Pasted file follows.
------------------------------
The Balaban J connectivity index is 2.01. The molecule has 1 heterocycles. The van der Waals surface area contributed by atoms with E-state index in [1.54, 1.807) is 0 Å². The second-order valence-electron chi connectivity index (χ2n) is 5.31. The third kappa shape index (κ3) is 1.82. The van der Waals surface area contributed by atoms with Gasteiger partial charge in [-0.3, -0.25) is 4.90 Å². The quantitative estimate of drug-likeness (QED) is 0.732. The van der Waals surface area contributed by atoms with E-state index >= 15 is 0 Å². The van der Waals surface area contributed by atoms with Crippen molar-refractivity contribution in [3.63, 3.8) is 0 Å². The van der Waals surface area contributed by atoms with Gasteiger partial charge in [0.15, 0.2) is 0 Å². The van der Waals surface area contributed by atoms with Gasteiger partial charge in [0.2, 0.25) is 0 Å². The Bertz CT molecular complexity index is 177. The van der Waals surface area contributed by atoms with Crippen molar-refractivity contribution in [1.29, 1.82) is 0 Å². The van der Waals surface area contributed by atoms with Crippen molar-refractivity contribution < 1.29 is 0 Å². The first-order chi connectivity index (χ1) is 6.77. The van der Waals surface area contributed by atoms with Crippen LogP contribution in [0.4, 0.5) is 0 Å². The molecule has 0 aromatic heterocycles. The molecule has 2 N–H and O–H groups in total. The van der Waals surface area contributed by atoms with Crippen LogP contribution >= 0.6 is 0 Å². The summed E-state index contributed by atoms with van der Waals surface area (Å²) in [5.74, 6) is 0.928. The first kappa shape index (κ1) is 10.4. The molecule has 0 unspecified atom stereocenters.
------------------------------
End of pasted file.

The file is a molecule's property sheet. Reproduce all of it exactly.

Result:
The Balaban J connectivity index is 2.01. The molecule has 1 heterocycles. The van der Waals surface area contributed by atoms with E-state index in [1.54, 1.807) is 0 Å². The second-order valence-electron chi connectivity index (χ2n) is 5.31. The third kappa shape index (κ3) is 1.82. The van der Waals surface area contributed by atoms with Gasteiger partial charge in [-0.3, -0.25) is 4.90 Å². The quantitative estimate of drug-likeness (QED) is 0.732. The van der Waals surface area contributed by atoms with E-state index >= 15 is 0 Å². The van der Waals surface area contributed by atoms with Crippen molar-refractivity contribution in [3.63, 3.8) is 0 Å². The van der Waals surface area contributed by atoms with Gasteiger partial charge in [0.15, 0.2) is 0 Å². The van der Waals surface area contributed by atoms with Gasteiger partial charge in [0.2, 0.25) is 0 Å². The Bertz CT molecular complexity index is 177. The van der Waals surface area contributed by atoms with Crippen molar-refractivity contribution in [1.29, 1.82) is 0 Å². The van der Waals surface area contributed by atoms with Crippen molar-refractivity contribution < 1.29 is 0 Å². The first-order chi connectivity index (χ1) is 6.77. The van der Waals surface area contributed by atoms with Crippen LogP contribution in [0.4, 0.5) is 0 Å². The molecule has 0 aromatic heterocycles. The molecule has 2 N–H and O–H groups in total. The van der Waals surface area contributed by atoms with Crippen LogP contribution >= 0.6 is 0 Å². The summed E-state index contributed by atoms with van der Waals surface area (Å²) in [5.74, 6) is 0.928. The first kappa shape index (κ1) is 10.4. The molecule has 0 unspecified atom stereocenters.